Despite U.S. mill closings, industry corporate consolidations, and employee cutbacks, Cotton Incorporated's board and Cotton Board members and alternatives say they remain united in their determination to keep pressure on the deep-pocketed, man-made fiber conglomerates.
At the Cotton Board's annual meeting in Atlanta, a $63 million budget was approved for Cotton Incorporated for 2002.
This emphasizes “the vital importance of maintaining an aggressive effort to preserve gains made through the years by our research and promotion program,” said Seymour Johnson, board chairman and Indianola, Miss., producer.
“If we were to decrease Cotton Incorporated's funding, we could very realistically start eroding the valuable progress that has been made since the program was created in the early 1970s.”
Further evidence of that commitment was shown, said Bob McGinnis, Ag Committee chairman and Arkansas producer, in the approval of the most aggressive agricultural research program to date — almost $8 million.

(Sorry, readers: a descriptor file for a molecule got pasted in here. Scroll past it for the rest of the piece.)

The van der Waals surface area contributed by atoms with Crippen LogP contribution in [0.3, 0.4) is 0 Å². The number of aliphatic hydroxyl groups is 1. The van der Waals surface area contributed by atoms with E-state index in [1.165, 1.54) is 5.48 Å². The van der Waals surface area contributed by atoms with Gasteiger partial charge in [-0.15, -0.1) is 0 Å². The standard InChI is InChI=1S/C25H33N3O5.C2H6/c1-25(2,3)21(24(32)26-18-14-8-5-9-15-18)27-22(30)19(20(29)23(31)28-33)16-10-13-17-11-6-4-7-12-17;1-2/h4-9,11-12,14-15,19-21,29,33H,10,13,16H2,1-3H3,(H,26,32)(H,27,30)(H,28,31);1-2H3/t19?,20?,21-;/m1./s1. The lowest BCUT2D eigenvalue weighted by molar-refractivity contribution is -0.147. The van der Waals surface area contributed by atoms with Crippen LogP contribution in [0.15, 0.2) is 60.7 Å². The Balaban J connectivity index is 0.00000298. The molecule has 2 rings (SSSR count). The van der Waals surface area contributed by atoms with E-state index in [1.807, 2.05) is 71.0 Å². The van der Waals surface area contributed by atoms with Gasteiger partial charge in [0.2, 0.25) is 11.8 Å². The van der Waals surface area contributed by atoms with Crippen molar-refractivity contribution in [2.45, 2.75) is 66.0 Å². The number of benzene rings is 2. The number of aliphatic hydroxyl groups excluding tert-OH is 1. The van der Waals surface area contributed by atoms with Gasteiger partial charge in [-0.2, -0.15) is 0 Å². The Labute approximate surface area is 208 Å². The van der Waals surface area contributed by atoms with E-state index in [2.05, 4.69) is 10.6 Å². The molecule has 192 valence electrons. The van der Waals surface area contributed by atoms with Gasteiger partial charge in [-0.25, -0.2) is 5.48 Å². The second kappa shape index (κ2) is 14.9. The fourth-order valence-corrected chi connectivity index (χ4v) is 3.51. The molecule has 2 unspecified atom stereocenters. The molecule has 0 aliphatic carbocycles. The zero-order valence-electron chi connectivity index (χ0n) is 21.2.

During the board's general session, Kenneth Hood, National Cotton Council vice chairman and Gunnison, Miss., producer, updated attendees on the latest developments from the Memphis-based organization, including action on new farm bill legislation.
Keith Collins, USDA chief economist, said despite “an overly depressed market, a great deal of gratitude is due Cotton Incorporated's aggressive research and promotion activities that have increased per capita consumer consumption from 10 pounds of cotton per person in 1980 to its current level of 35 pounds.”
Cantrell heads research
J. Berrye Worsham, president and chief executive officer of Cotton Incorporated, announced that Roy Cantrell, formerly with New Mexico State University, has been hired to lead the organization's research division, replacing William Lalor, who recently retired after 28 years of service.
Officers for 2002 elected at the board meeting were John E. Pucheu Jr., Tranquility, Calif., chairman of the board; Kent D. Nix, Lamesa, Texas, vice chairman; Nancy Ann Marino, Upper Brooksville, N.Y., secretary; V. Larkin Martin, Courtland, Ala., treasurer; and Mike Sturdivant, Jr., Itta Bena, Miss., assistant treasurer.
The Memphis-based Cotton Board is the collection and fiduciary arm of the Cotton Research and Promotion Program.